Since about 1973, with certain limited exceptions, the worldwide price for petroleum coke has increased. There have been temporary periods when the worldwide demand for petroleum coke has exceeded the available supply due to fluctuating conditions pertaining to oil refining and other times when there has been a surplus of supplies. In the latter situation, as for example in 1978, when the price was diminishing, purchasers went often to suppliers for price relief on existing contracts and obtained relief in the form of price decreases by revealing their internal and external cost figures and the prices at which they sell to their customers. Great Lakes has obtained price relief on the basis of such disclosures from Amoco, Mobil, Sun, Getty, NCRA, Texaco and possibly others. Great Lakes made no secrecy agreements with any supplier concerning the disclosure of such internal and external costs and selling prices in respect to petroleum coke.
The defendant E. Thomas Fish was employed on an at-will basis during his entire 26 year connection with Great Lakes. He began his career with plaintiff in 1954 and he worked for them continuously until 1973, when he was asked to transfer from the West Coast to the East Coast. For personal and family reasons, Mr. Fish was unwilling to make the transfer, so he resigned to seek other employment outside of the petroleum coke business. After six months, however, he asked to be reinstated with Great Lakes, accepting the transfer to the East Coast. He was reinstated, but Great Lakes nonetheless refused to credit him with his 19 years seniority toward pension rights.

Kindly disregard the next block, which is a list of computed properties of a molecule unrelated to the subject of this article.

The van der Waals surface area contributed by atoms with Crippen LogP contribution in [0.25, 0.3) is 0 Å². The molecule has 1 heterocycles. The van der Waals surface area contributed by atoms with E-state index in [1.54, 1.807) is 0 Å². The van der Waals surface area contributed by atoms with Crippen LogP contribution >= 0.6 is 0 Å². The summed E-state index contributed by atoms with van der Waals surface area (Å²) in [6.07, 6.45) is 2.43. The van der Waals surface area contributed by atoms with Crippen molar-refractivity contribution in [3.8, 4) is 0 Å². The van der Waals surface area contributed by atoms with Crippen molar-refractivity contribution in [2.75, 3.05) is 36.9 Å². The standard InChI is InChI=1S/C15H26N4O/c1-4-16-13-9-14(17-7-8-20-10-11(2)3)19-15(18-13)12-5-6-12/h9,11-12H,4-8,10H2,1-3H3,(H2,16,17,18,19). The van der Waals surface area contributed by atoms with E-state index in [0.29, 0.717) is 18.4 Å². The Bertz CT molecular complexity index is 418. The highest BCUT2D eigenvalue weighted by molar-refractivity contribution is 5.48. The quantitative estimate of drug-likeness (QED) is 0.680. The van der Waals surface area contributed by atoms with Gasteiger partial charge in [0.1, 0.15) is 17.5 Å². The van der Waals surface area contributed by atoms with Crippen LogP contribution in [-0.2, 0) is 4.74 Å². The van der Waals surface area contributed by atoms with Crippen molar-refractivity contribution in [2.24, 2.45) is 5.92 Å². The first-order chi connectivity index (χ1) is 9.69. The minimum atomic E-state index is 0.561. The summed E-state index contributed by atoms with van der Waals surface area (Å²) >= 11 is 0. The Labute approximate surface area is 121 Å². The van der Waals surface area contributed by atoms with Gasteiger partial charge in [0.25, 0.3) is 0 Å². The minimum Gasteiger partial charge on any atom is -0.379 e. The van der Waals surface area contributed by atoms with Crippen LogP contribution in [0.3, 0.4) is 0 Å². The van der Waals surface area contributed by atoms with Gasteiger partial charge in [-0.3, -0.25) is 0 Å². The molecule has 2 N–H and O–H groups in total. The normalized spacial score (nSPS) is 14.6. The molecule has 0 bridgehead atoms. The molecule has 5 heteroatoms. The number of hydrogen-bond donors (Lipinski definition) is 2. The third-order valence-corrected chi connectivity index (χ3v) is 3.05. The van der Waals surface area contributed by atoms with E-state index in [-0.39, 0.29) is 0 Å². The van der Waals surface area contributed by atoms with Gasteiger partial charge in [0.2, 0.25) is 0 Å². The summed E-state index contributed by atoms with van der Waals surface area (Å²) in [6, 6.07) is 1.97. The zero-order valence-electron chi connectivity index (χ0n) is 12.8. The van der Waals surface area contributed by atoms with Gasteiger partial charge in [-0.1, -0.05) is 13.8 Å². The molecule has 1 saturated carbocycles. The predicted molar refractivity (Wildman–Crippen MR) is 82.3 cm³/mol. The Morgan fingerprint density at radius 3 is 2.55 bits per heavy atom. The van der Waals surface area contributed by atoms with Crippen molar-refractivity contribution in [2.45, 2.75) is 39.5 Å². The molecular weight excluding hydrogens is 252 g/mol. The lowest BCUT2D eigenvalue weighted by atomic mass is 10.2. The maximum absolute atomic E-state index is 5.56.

Mr. Fish started his employment as a process engineer for graphite electrodes. During subsequent years, until 1973, he served as a research engineer, salesman and sales manager. When he was re-employed after the 1973 break in employment, he was named ...